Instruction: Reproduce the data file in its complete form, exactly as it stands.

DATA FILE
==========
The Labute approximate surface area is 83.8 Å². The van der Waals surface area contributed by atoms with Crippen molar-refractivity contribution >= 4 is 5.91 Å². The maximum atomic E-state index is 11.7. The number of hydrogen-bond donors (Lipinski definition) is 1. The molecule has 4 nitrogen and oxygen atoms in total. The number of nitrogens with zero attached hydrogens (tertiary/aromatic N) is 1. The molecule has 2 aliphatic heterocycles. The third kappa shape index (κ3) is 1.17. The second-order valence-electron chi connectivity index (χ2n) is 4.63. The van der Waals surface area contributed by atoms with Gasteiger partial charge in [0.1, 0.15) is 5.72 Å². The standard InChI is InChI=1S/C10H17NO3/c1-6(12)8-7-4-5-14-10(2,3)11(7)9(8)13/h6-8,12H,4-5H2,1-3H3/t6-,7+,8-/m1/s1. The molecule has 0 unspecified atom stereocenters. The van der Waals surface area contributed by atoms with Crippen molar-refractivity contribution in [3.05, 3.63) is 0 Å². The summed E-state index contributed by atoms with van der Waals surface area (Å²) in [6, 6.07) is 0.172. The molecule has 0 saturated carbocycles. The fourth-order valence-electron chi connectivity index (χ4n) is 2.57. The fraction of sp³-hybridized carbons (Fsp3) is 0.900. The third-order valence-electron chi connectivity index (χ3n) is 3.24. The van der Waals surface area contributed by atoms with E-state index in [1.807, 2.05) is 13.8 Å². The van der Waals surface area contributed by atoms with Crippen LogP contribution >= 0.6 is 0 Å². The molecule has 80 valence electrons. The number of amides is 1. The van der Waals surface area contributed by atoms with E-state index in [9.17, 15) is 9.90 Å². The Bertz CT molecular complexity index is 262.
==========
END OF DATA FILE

The Labute approximate surface area is 83.8 Å². The van der Waals surface area contributed by atoms with Crippen molar-refractivity contribution >= 4 is 5.91 Å². The maximum atomic E-state index is 11.7. The number of hydrogen-bond donors (Lipinski definition) is 1. The molecule has 4 nitrogen and oxygen atoms in total. The number of nitrogens with zero attached hydrogens (tertiary/aromatic N) is 1. The molecule has 2 aliphatic heterocycles. The third kappa shape index (κ3) is 1.17. The second-order valence-electron chi connectivity index (χ2n) is 4.63. The van der Waals surface area contributed by atoms with Gasteiger partial charge in [0.1, 0.15) is 5.72 Å². The standard InChI is InChI=1S/C10H17NO3/c1-6(12)8-7-4-5-14-10(2,3)11(7)9(8)13/h6-8,12H,4-5H2,1-3H3/t6-,7+,8-/m1/s1. The molecule has 0 unspecified atom stereocenters. The van der Waals surface area contributed by atoms with Crippen molar-refractivity contribution in [3.05, 3.63) is 0 Å². The summed E-state index contributed by atoms with van der Waals surface area (Å²) in [6, 6.07) is 0.172. The molecule has 0 saturated carbocycles. The fourth-order valence-electron chi connectivity index (χ4n) is 2.57. The fraction of sp³-hybridized carbons (Fsp3) is 0.900. The third-order valence-electron chi connectivity index (χ3n) is 3.24. The van der Waals surface area contributed by atoms with E-state index in [1.807, 2.05) is 13.8 Å². The van der Waals surface area contributed by atoms with Crippen LogP contribution >= 0.6 is 0 Å². The molecule has 80 valence electrons. The number of amides is 1. The van der Waals surface area contributed by atoms with E-state index in [9.17, 15) is 9.90 Å². The Bertz CT molecular complexity index is 262.